Poland had to ask for help due to cold weather

Bloomberg: Sweden has launched a backup power plant to supply energy to Poland

help from neighboring countries. In this regard, Sweden has launched a backup power plant operating on fuel oil to ensure the necessary volumes of energy supplies, writes Bloomberg.

The growing demand for electricity in Poland due to the onset of cold weather led to a shortage of energy in the country, the volume of the deficit reached 1.7 thousand megawatts. At the request of a European country, Sweden has decided to launch one of its power plants in the city of Karlshamn, which is part of the reserve energy system that the country uses during the winter. At the moment, Poland and Sweden are connected by a cable with a capacity of 600 megawatts. “Even if consumption is relatively high in Sweden on Monday, we will be able to support Poland,” said Pontusa de Mare, head of the Swedish energy company Svenska Kraftnat.

On Monday, December 6, electricity prices in Poland on the Nord Pool exchange (an electricity market where you can order and pre-pay for the required amount of electricity for the next day) increased to 240.59 euros ($ 272) per megawatt-hour, which is the most a high rate since February 2021. Forecasters predict that this week the temperature in Warsaw will drop to minus 9 degrees Celsius. This can complicate the market situation. In turn, prices in the south of Sweden, where the reserve power plant is located, rose to a record 290.06 euros. A cold snap is also expected in Stockholm this week, the temperature may drop to minus 15 degrees Celsius.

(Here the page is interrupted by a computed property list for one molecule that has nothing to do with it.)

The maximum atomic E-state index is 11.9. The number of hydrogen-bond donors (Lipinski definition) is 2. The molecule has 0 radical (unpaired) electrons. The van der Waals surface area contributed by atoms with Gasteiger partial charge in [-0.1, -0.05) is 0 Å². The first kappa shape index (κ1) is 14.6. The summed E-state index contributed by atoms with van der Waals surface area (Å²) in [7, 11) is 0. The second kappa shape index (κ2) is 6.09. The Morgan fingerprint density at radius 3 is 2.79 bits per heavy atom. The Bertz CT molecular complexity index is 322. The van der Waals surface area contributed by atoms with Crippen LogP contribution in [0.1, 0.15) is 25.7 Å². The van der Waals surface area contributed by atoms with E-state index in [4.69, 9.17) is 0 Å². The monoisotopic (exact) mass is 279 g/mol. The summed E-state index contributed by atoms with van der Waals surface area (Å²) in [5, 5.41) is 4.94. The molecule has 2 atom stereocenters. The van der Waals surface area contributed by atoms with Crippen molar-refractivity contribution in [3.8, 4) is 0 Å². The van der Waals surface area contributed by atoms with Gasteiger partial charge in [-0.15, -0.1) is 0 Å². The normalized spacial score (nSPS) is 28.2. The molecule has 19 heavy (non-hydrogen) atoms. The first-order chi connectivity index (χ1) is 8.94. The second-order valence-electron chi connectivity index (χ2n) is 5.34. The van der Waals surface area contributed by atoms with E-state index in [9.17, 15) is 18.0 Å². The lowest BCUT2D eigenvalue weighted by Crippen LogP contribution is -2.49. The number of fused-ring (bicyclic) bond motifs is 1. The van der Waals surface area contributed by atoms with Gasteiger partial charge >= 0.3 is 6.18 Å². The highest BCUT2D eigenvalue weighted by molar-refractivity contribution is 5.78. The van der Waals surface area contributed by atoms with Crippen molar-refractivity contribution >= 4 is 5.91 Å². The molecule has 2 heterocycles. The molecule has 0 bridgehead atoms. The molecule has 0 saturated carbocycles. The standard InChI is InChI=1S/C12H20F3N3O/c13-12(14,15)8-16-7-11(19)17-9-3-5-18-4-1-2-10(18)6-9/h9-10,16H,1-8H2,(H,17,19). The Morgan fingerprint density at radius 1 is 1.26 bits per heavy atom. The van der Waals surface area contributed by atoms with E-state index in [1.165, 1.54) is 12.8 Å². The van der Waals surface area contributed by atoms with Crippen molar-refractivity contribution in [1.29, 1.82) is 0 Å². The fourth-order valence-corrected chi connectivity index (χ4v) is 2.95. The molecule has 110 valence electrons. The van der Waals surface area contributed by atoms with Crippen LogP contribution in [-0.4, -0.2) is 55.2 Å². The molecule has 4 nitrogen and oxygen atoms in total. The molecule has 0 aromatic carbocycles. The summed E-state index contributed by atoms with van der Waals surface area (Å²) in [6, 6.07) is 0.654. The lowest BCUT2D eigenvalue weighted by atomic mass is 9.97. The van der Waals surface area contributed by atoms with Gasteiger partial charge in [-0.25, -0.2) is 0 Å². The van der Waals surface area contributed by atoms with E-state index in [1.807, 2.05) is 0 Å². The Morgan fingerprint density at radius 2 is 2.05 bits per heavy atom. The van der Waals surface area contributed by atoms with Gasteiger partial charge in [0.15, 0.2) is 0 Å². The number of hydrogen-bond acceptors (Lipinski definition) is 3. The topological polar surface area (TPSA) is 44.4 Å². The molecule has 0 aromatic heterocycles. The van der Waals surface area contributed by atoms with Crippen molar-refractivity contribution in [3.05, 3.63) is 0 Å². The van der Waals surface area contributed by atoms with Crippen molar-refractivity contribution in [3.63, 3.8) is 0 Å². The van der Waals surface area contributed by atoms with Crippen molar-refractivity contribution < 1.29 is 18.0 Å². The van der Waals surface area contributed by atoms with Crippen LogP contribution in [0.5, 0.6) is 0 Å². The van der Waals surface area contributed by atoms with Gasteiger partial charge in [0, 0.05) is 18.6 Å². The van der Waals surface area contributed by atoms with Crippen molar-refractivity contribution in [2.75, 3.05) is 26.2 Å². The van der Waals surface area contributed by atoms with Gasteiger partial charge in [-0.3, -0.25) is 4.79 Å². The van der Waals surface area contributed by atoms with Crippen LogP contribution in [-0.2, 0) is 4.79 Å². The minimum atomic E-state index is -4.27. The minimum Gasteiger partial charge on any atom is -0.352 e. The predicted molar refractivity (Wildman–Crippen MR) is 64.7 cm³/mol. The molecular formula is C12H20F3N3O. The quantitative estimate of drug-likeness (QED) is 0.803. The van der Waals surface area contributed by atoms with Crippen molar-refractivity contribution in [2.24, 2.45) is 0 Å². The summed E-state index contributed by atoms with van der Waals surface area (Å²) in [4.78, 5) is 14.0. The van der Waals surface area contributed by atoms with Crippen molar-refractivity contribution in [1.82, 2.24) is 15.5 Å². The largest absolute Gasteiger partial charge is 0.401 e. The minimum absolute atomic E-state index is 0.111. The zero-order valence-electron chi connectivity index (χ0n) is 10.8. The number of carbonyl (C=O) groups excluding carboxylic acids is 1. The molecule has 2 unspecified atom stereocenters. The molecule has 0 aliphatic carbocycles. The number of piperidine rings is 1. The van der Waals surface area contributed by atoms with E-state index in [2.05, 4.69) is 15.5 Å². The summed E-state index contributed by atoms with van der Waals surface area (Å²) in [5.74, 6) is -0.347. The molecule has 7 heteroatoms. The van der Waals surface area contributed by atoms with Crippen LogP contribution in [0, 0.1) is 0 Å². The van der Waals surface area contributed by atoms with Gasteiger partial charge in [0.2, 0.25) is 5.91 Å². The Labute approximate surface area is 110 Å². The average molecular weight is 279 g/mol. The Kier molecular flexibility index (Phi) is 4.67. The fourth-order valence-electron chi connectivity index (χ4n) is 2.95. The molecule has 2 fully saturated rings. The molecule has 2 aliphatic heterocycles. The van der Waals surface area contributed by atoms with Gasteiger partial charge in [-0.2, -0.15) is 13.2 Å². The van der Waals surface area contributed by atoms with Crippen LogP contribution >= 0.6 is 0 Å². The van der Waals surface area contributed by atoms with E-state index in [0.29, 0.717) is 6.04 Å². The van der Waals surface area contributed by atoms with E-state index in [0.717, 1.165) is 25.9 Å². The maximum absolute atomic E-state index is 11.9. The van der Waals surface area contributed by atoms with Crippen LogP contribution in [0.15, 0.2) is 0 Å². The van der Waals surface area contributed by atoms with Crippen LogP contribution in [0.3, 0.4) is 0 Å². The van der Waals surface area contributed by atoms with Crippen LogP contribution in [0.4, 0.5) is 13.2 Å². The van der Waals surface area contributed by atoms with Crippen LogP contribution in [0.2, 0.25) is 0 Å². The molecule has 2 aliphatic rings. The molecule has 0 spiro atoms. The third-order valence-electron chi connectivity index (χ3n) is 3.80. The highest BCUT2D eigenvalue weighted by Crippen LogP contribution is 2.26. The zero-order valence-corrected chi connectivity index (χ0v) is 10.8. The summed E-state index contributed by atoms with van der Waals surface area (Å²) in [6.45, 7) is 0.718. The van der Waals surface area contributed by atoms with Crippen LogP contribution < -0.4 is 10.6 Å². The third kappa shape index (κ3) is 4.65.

Electricity suppliers in Germany, Lithuania and Ukraine have also responded to the call for help, said the representative of the Polish energy company PSE. He noted that the power shortage was caused by weak winds and stoppages in the operation of several thermal power plants due to accidents.

At the same time, Sweden had already launched a power plant in Karlshamn in September, amid record fuel prices, which led to a real energy crisis. In Europe, it began in the fall and came as a real surprise to the region. The growth of gas prices in the region reached almost two thousand dollars per thousand cubic meters. At that time, the Deputy Chairman of the European Commission (EC) Frans Timmermans said that unfavorable market conditions were the cause of the crisis. The demand for energy resources turned out to be the highest in 25 years.



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